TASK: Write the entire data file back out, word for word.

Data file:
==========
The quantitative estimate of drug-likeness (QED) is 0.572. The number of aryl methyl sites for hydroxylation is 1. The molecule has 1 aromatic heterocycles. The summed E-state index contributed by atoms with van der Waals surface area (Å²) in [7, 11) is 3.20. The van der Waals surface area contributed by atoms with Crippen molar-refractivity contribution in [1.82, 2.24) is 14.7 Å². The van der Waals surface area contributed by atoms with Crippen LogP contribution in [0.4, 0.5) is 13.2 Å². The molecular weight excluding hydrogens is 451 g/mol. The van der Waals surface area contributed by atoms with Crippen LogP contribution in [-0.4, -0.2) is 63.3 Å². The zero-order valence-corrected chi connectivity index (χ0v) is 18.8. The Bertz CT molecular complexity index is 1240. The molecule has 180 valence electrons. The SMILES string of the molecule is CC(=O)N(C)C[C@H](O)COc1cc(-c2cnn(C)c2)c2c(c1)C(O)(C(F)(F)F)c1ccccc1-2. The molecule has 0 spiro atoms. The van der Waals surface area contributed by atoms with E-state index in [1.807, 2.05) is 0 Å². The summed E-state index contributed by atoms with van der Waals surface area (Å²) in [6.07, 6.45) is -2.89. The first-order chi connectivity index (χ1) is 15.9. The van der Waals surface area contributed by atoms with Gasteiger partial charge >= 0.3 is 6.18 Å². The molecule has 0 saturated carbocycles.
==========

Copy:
The quantitative estimate of drug-likeness (QED) is 0.572. The number of aryl methyl sites for hydroxylation is 1. The molecule has 1 aromatic heterocycles. The summed E-state index contributed by atoms with van der Waals surface area (Å²) in [7, 11) is 3.20. The van der Waals surface area contributed by atoms with Crippen molar-refractivity contribution in [1.82, 2.24) is 14.7 Å². The van der Waals surface area contributed by atoms with Crippen LogP contribution in [0.4, 0.5) is 13.2 Å². The molecular weight excluding hydrogens is 451 g/mol. The van der Waals surface area contributed by atoms with Crippen LogP contribution in [-0.4, -0.2) is 63.3 Å². The zero-order valence-corrected chi connectivity index (χ0v) is 18.8. The Bertz CT molecular complexity index is 1240. The molecule has 180 valence electrons. The SMILES string of the molecule is CC(=O)N(C)C[C@H](O)COc1cc(-c2cnn(C)c2)c2c(c1)C(O)(C(F)(F)F)c1ccccc1-2. The molecule has 0 spiro atoms. The van der Waals surface area contributed by atoms with E-state index in [1.807, 2.05) is 0 Å². The summed E-state index contributed by atoms with van der Waals surface area (Å²) in [6.07, 6.45) is -2.89. The first-order chi connectivity index (χ1) is 15.9. The van der Waals surface area contributed by atoms with Gasteiger partial charge >= 0.3 is 6.18 Å². The molecule has 0 saturated carbocycles.